Rachel Strickland

Portable Effects

A Design Vocabulary of Everyday Life

Everybody is a designer in everyday life. Yet we share no common vocabulary for describing everyday design practice, and few would even claim to have a coherent methodology for pursuing it. Through glimpses into human mobile nature, Portable Effects is an interactive video exploration which prompts each of us to consider the design motives and methods that underlie our own daily transactions with ordinary objects.

People's selection and arrangement of the things they take with them-in handbags, pockets, briefcases, backpacks, etc.-form the context of this investigation. Between setting forth in the morning and returning home at night, each person lives nomadically for several hours a day. You can't take everything with you-neither in your backpack nor in your head. Identifying essentials, figuring out how to contain, arrange and keep track of them as you go are instances of design thinking. Understanding the properties and consequences of portability is a way to grasp principles that underlie the fundamental transferability of knowledge from one domain to another. A purse is a physical container, a changing array of interrelated functions, a prosthesis for memory, a haptic "user interface," an information system. The life size lessons of purse design and pocket organization may be adapted to larger and more complex 3-dimensional problems that frame our ephemeral earthly experience.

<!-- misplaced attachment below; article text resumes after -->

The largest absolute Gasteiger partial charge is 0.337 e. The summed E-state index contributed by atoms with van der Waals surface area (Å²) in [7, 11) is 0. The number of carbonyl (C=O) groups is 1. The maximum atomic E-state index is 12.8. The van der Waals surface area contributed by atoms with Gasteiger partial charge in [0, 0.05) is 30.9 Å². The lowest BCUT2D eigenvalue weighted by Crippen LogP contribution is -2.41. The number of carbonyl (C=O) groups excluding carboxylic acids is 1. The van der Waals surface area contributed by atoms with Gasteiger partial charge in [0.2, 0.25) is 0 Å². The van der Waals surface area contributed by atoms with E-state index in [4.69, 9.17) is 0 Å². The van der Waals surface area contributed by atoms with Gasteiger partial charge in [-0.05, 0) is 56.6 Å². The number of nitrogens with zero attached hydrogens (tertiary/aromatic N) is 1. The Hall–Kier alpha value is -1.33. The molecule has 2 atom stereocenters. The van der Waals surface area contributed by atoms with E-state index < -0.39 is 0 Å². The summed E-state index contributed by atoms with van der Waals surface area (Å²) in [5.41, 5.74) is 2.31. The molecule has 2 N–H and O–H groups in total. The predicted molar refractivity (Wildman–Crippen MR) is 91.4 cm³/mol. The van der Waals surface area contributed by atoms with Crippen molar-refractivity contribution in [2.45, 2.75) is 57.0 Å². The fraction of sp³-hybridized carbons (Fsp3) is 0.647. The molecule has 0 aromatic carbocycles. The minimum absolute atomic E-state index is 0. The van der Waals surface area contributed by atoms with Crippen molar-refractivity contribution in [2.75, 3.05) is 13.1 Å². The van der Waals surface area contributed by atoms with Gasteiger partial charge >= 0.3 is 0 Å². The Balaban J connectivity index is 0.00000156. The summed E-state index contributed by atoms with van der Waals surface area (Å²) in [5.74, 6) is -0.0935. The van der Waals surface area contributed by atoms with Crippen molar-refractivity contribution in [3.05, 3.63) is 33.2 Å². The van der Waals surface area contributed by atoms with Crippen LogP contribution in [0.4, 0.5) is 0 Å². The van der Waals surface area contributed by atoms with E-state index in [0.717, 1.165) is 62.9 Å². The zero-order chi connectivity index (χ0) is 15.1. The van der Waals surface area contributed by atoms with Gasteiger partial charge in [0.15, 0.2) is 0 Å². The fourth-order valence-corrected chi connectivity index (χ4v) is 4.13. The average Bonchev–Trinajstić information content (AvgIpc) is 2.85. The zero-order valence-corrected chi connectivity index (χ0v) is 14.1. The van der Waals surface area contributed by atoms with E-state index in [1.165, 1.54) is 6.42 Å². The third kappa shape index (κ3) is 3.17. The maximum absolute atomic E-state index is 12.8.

The Portable Effects project was initiated in 1989 by architect/videographer Rachel Strickland and educator Doreen Nelson, with the support of Apple Computer. In 1993 the National Endowment for the Arts awarded a grant to seed the development of an interactive video database for introducing principles of design practice through the Portable Effects material. The work has unfolded since then under the direction of Rachel Strickland, as a research project of Interval Research Corporation, with the collaboration of the Exploratorium.

The material that Strickland has collected consists of hundreds of candid video sketches and portraits of people demonstrating what they choose to carry in the course of their daily rounds. Viewers can peruse this video collection selectively by focusing on situations, containers, contents, or else pursue more abstract threads such as foresight and hindsight, aesthetics, identity, culture. Families of function may be explored, and styles of organization-how individuals make the most of things or the least of things-or the sense in which carrying one's kit amounts to wearing it. Perspectives are framed by experts in such disciplines as physics, anthropology, mechanical engineering, industrial design, and cognitive psychology, who comment on meanings and implications of portability in the terms of their respective practices.

Rachel Strickland is an architect and videographer working with Interval Research Corporation.